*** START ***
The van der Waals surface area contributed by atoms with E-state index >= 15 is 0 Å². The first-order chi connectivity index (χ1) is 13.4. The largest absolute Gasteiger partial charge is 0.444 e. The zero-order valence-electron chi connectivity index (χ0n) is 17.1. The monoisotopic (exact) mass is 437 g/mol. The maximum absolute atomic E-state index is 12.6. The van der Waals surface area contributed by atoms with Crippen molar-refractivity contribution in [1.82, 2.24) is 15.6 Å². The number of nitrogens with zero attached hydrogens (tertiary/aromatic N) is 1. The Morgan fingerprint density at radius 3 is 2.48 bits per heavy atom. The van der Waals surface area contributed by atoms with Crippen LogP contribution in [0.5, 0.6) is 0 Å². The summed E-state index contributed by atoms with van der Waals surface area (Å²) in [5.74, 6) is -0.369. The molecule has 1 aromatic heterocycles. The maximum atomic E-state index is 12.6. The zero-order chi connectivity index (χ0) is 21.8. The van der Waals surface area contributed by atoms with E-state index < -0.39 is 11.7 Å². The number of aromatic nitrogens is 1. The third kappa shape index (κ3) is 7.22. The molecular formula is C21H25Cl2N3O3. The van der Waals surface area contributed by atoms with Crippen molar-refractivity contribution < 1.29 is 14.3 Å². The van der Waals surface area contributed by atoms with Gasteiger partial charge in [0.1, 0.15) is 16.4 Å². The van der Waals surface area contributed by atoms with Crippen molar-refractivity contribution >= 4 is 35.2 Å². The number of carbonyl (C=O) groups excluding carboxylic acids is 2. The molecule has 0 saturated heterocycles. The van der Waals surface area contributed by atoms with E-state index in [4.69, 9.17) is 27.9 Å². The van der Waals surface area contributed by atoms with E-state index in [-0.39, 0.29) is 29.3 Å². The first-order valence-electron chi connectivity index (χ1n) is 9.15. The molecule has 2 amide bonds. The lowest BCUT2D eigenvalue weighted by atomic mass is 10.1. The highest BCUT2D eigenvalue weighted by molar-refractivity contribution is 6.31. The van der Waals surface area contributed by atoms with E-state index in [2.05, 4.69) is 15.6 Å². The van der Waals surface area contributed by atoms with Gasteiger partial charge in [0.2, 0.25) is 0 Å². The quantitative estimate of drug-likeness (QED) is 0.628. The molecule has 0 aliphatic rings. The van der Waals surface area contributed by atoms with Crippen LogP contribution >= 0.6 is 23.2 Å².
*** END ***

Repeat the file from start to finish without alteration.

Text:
The van der Waals surface area contributed by atoms with E-state index >= 15 is 0 Å². The first-order chi connectivity index (χ1) is 13.4. The largest absolute Gasteiger partial charge is 0.444 e. The zero-order valence-electron chi connectivity index (χ0n) is 17.1. The monoisotopic (exact) mass is 437 g/mol. The maximum absolute atomic E-state index is 12.6. The van der Waals surface area contributed by atoms with Crippen molar-refractivity contribution in [1.82, 2.24) is 15.6 Å². The number of nitrogens with zero attached hydrogens (tertiary/aromatic N) is 1. The Morgan fingerprint density at radius 3 is 2.48 bits per heavy atom. The van der Waals surface area contributed by atoms with Crippen LogP contribution in [0.5, 0.6) is 0 Å². The summed E-state index contributed by atoms with van der Waals surface area (Å²) in [5.74, 6) is -0.369. The molecule has 1 aromatic heterocycles. The maximum atomic E-state index is 12.6. The zero-order chi connectivity index (χ0) is 21.8. The van der Waals surface area contributed by atoms with E-state index < -0.39 is 11.7 Å². The number of aromatic nitrogens is 1. The third kappa shape index (κ3) is 7.22. The molecular formula is C21H25Cl2N3O3. The van der Waals surface area contributed by atoms with Crippen molar-refractivity contribution < 1.29 is 14.3 Å². The van der Waals surface area contributed by atoms with Gasteiger partial charge in [0.1, 0.15) is 16.4 Å². The van der Waals surface area contributed by atoms with Crippen molar-refractivity contribution >= 4 is 35.2 Å². The number of carbonyl (C=O) groups excluding carboxylic acids is 2. The molecule has 0 saturated heterocycles. The van der Waals surface area contributed by atoms with E-state index in [4.69, 9.17) is 27.9 Å². The van der Waals surface area contributed by atoms with E-state index in [-0.39, 0.29) is 29.3 Å². The first-order valence-electron chi connectivity index (χ1n) is 9.15. The molecule has 2 amide bonds. The lowest BCUT2D eigenvalue weighted by atomic mass is 10.1. The highest BCUT2D eigenvalue weighted by molar-refractivity contribution is 6.31. The van der Waals surface area contributed by atoms with E-state index in [2.05, 4.69) is 15.6 Å². The van der Waals surface area contributed by atoms with Gasteiger partial charge in [0.2, 0.25) is 0 Å². The quantitative estimate of drug-likeness (QED) is 0.628. The molecule has 0 aliphatic rings. The van der Waals surface area contributed by atoms with Crippen LogP contribution >= 0.6 is 23.2 Å².